A review of the "True Detective" season finale coming up just as soon as I wear a white suit with a red rose in my jacket...

In recent weeks, I've been trying to look for silver linings in the overall mess that's been "True Detective" season 2. In fact, I found myself almost entirely not hating last week's episode. So in the spirit of that attempt to separate the wheat from the chaff, here's what I found good about the finale to this story:

It looked great. Director John Crowley and his director of photography did a fantastic job of shooting the desert, the forest, the docks, and even the Anaheim train station.

And several of the performances — including, as usual, Rachel McAdams and Colin Farrell — were quite fine.

And here's what I didn't find good in the finale:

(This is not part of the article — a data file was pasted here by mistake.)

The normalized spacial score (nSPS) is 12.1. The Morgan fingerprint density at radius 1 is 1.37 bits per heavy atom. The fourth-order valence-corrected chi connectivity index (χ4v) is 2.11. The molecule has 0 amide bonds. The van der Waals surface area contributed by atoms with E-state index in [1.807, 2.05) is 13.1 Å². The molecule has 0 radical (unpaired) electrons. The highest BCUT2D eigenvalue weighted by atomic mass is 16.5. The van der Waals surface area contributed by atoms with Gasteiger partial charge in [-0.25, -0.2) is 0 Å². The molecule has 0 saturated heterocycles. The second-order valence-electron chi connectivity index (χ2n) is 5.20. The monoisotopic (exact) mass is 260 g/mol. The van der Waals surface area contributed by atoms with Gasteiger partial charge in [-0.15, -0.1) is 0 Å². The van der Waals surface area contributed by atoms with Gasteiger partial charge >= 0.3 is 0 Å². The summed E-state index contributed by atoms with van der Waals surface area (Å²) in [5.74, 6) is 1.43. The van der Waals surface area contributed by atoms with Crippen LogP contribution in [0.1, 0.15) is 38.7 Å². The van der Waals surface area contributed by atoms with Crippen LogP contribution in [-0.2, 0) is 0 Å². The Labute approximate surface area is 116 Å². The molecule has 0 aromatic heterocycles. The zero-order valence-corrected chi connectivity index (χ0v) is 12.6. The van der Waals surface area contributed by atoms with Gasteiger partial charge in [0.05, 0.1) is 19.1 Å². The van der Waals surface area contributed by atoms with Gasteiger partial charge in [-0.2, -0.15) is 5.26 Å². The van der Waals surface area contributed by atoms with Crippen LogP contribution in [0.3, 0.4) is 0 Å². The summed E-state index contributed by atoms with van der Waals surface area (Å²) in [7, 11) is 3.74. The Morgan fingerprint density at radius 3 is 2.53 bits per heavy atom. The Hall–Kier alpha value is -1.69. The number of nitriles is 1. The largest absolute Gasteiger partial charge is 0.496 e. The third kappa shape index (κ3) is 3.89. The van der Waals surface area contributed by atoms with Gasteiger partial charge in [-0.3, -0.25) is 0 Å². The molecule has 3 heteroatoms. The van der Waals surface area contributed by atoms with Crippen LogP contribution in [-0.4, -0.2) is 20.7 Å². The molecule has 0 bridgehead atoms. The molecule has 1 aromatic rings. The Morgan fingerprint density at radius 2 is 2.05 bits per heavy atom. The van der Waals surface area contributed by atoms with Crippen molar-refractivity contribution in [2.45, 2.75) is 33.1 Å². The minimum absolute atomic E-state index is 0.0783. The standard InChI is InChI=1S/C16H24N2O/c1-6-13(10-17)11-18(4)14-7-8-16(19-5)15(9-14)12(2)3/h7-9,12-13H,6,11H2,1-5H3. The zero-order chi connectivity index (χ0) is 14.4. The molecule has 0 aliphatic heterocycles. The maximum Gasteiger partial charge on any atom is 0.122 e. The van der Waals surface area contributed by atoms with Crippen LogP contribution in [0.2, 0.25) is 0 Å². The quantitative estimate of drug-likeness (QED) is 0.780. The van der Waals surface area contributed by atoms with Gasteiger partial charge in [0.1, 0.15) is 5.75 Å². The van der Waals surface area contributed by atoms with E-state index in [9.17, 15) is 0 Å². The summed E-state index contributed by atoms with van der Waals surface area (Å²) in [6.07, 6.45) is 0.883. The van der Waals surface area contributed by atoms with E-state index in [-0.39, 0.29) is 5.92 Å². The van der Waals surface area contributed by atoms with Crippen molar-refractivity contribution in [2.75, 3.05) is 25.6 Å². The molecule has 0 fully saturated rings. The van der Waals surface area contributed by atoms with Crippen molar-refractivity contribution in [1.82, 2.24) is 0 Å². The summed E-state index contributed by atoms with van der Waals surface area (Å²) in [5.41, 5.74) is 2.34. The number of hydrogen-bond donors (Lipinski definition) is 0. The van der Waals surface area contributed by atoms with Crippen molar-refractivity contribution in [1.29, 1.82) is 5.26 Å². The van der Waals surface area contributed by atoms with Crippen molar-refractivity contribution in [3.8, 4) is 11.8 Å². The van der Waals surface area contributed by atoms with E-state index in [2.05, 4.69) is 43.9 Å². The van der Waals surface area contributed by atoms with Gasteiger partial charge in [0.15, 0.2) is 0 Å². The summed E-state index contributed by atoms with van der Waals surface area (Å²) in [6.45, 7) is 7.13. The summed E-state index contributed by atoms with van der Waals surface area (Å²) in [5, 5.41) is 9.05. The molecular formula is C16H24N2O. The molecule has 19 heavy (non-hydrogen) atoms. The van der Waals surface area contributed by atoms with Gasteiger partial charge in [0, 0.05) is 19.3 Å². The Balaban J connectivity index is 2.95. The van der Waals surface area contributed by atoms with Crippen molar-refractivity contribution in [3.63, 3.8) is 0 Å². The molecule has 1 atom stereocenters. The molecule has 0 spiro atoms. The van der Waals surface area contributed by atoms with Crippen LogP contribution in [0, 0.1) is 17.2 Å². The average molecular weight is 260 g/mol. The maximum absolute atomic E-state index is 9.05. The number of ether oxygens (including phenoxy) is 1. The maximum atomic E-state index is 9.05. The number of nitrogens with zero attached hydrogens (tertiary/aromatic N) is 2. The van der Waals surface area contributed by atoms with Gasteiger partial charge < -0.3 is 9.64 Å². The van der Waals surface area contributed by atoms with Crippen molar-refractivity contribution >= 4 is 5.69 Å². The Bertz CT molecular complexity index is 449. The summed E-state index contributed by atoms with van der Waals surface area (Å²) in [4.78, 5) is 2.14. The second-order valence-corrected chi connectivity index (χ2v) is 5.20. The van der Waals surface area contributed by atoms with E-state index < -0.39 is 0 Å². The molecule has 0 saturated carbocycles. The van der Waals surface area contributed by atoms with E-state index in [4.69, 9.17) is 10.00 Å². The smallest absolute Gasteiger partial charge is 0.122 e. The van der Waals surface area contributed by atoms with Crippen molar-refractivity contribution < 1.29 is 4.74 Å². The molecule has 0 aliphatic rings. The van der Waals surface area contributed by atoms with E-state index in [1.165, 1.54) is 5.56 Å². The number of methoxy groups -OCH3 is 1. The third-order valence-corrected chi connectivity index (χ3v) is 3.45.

Everything else.

"Omega Station" was all the sins of season 2 writ large. It offered long swaths of action that made little sense, followed by awkward exposition dumps. It was self-serious to the point of self-parody. The characters were so sketchily written that there was almost no impact when several of them died. And even having to wrap up a plot so convoluted that Slate's Willa Paskin needed over 4000 words to properly explain it earlier this week, the finale had no business being this long. Almost every scene felt padded in a way designed to give extra weight to characters and plot developments too flimsy to support it, and what was intended as literary crime fiction in the vein of James Ellroy instead played like pulp fiction that had very badly overreached.

So Ani and Jordan lived while Ray and Frank died, the two women now taking care of Ray's baby — to go along with Emily raising Paul's baby, and Gena discovering that Ray was Chad's biological father, leaving a trail of fatherless children — and none of it mattered in the slightest, because the character work had been so broad and rushed in order to make room for a plot the season did such a poor job of laying out.